Role of Working Memory on Strategy Use in the Probability Learning Task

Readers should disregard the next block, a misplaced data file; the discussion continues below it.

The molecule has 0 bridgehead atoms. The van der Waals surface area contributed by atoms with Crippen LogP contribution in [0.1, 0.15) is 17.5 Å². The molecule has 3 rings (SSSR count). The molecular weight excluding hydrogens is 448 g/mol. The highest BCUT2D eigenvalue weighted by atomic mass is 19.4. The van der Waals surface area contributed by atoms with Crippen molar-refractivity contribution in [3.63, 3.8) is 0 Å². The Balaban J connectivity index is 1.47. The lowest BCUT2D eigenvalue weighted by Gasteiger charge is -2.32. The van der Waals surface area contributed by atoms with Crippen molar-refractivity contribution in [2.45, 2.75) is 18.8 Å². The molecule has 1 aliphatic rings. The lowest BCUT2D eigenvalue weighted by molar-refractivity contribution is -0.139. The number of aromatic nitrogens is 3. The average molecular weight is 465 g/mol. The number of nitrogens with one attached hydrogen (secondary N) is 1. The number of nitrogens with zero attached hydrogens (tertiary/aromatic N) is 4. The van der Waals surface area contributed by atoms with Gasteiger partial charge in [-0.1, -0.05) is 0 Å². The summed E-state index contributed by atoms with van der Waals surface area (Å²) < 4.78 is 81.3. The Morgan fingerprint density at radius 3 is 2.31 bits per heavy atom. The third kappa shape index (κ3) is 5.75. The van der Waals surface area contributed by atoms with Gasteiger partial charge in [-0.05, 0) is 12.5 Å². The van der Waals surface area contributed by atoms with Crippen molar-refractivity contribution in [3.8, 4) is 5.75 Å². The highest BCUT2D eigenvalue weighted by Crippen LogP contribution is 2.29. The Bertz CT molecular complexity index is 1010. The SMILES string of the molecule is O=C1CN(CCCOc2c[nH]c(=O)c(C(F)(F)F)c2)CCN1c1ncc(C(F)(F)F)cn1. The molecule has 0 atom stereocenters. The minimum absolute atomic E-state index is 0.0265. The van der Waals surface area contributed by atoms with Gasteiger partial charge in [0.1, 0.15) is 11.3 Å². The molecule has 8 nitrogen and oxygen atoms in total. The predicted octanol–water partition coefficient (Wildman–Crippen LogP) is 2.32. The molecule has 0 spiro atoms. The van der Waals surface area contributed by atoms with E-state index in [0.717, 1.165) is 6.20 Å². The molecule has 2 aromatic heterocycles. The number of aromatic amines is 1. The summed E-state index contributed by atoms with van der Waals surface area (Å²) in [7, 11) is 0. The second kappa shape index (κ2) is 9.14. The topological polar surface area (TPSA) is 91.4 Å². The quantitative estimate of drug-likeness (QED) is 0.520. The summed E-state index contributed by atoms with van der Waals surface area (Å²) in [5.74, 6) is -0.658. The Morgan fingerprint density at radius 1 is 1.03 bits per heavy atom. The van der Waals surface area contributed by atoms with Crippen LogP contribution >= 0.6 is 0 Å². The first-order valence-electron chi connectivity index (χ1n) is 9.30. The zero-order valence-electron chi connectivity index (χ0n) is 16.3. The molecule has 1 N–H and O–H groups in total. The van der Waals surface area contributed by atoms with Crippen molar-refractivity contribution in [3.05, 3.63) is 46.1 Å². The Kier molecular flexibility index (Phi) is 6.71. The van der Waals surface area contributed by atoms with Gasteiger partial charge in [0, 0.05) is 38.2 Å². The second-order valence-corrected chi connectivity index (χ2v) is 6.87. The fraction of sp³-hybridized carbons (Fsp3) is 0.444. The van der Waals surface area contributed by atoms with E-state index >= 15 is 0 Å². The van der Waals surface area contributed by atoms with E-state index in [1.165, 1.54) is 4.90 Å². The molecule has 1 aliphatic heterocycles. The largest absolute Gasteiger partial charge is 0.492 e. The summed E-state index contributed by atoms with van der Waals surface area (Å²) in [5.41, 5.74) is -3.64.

AbstractExtensive research on probability learning has reported on the ubiquity of the probability matching strategy—choosing options in proportion to their probability of being correct. The current paper explores why the optimal strategy in this task (always choosing the higher probability option) is not intuitive for participants by examining their decisions in relation to their working memory capacities. We hypothesize that probability matching is a by-product of an automatic recency-based strategy produced by limits in working memory storage and that deliberate strategizing mediated by working memory processing can override recency in favor of optimal responding. A variant of the Expectancy-Valence Learning Model is fit to participant data from a two-choice probability learning task using hierarchical Bayesian modelling. Point estimates of the best-fitting parameter values are then correlated with working memory measures. Results indicate close relations between them, providing support for our hypothesis.

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